Pest Control: How We Manage Bugs
There is no such thing as bug-free code. Even code that was functional on delivery can develop issues over time. Part of owning and maintaining software is always being prepared to address bugs. We often work with clients who are new to software development, so how to test for and report bugs is a perennial topic. Here’s how we like to work with stakeholders to catch and resolve issues.
The Value of a Detailed Bug Report
If you are reporting a bug, the most important thing to be able to do is explain how to reproduce the issue. Often, the majority of the time that a developer spends on resolving a bug is spent just trying to replicate it. Once an issue can be reproduced, then the developer can track down causes and test fixes. Giving the developer as much information as possible up-front in a detailed bug report can save valuable time, and cut down on time lost on back-and-forth questions.
How To Report a Bug
Give a step-by-step summary of the actions that lead to the issue occurring.
If you find it hard to describe, capturing a video or doing a screen-share can be helpful.
Confirm the intended behavior.
For example, saying “this link should go to the Contact Us page” is more helpful than “this link is broken”.
Provide technical information.
Include information about the device, operating system, and browsers you being used, along with their respective versions. For design-related bugs, including screen size and resolution may be useful. This information isn’t always top-of-mind or easy-to-find for the person reporting the bug. In that case, https://mybrowser.fyi is an easy link that generates a report of all this information with a single click.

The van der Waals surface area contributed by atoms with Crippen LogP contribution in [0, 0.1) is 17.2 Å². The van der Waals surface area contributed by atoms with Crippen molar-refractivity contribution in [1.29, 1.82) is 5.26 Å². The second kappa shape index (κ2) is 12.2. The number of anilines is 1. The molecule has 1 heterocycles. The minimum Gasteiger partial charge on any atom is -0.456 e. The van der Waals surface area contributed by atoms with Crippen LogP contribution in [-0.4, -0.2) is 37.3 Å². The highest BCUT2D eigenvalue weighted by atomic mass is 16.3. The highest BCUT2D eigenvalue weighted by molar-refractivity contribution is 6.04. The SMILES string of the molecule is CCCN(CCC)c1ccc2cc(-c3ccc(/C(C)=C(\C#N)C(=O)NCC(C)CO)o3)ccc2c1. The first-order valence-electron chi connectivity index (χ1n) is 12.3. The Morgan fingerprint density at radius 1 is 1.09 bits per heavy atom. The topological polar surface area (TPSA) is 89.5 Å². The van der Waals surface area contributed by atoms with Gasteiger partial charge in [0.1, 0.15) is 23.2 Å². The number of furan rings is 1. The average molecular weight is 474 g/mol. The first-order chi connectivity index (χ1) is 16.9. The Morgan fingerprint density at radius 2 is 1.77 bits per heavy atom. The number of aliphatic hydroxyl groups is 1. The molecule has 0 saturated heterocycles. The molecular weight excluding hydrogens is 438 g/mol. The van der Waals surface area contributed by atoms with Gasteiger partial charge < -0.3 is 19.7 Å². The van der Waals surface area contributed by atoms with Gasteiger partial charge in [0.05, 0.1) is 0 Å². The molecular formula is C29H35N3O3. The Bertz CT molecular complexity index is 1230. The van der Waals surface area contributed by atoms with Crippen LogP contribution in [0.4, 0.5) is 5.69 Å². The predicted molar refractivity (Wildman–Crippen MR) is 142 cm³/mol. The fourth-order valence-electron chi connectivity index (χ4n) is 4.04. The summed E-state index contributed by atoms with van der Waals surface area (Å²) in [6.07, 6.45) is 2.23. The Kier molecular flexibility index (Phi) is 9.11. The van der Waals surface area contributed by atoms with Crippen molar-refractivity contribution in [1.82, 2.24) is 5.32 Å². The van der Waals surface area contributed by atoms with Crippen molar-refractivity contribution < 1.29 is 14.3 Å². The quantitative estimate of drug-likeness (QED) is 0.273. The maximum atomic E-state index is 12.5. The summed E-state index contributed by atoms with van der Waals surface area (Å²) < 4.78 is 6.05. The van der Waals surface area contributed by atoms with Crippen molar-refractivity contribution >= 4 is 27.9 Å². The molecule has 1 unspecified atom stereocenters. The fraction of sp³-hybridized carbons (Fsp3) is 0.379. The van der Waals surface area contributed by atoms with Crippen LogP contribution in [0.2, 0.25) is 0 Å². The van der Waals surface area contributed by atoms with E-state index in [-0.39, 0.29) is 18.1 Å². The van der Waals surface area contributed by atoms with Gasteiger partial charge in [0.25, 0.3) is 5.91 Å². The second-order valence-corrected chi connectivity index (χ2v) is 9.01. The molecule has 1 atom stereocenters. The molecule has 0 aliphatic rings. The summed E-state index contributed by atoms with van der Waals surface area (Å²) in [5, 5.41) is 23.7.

If you can, investigate if the issue happens in other contexts.
Knowing the situations in which the bug does or does not occur can be valuable information. Other information you can include in your bug report is:
- Is it intermittent or consistent?
- Does it happen in other browsers or on other devices?
- Does it happen if you start in a private browser window?
Write your bug report in a clear and easy to understand format.
Here is an example of a format we like to use for reporting issues:
Steps to reproduce 1. 2. 3. Expected Behavior: Given I'm a [user type] And I [am in this situation] When I [take an action] Then [this desired response happens] Actual Behavior: Given I'm a [user type] And I [am in this situation] When I [take an action] Then [this wrong thing happens] Notes:
How To Catch Bugs Early and Often
At Hashrocket, we follow processes to reduce the number of issues that make it to a stakeholder or a user in the first place. Here’s how:
If we can, we like to pair program, which means that a second set of eyes is “reviewing” the code as it is being written. Two heads are better than one when it comes to implementing code that is more likely to stay stable and maintainable.
We use test-driven-development (TDD) so that there is a high level of unit and integration test coverage, with continuous integration systems to enforce tests and prevent breaking deployments
User-testing on Staging
We set up a staging environment where both developers and stakeholders can test features as users. This serves as the acceptance process, to confirm the delivered feature meets the stakeholders’ expectations. It also provides an opportunity to try out other user interactions that might not have otherwise been thought through. For example, what if the user decides to exit partway through a workflow? If we didn’t catch these interactions in storycarding, then a thorough testing process can catch issues related to these interactions in staging before they make it to production.
Agile Development Practices
We develop software incrementally and iteratively, using an Agile process. Working on features that are broken down into small parts one-at-a-time allows for increased quality control. Delivering updates incrementally decreases the risk that any issue that makes it through will be show-stopping, and issues are easier to trace back to their source.
Managing Technical Debt
Even after a feature is built, tested and pushed to production, technical debt can lead to problems as the software grows. Adopt development strategies to maintain your application, and reduce the number of issues that arise over time.
Image by Austin Ban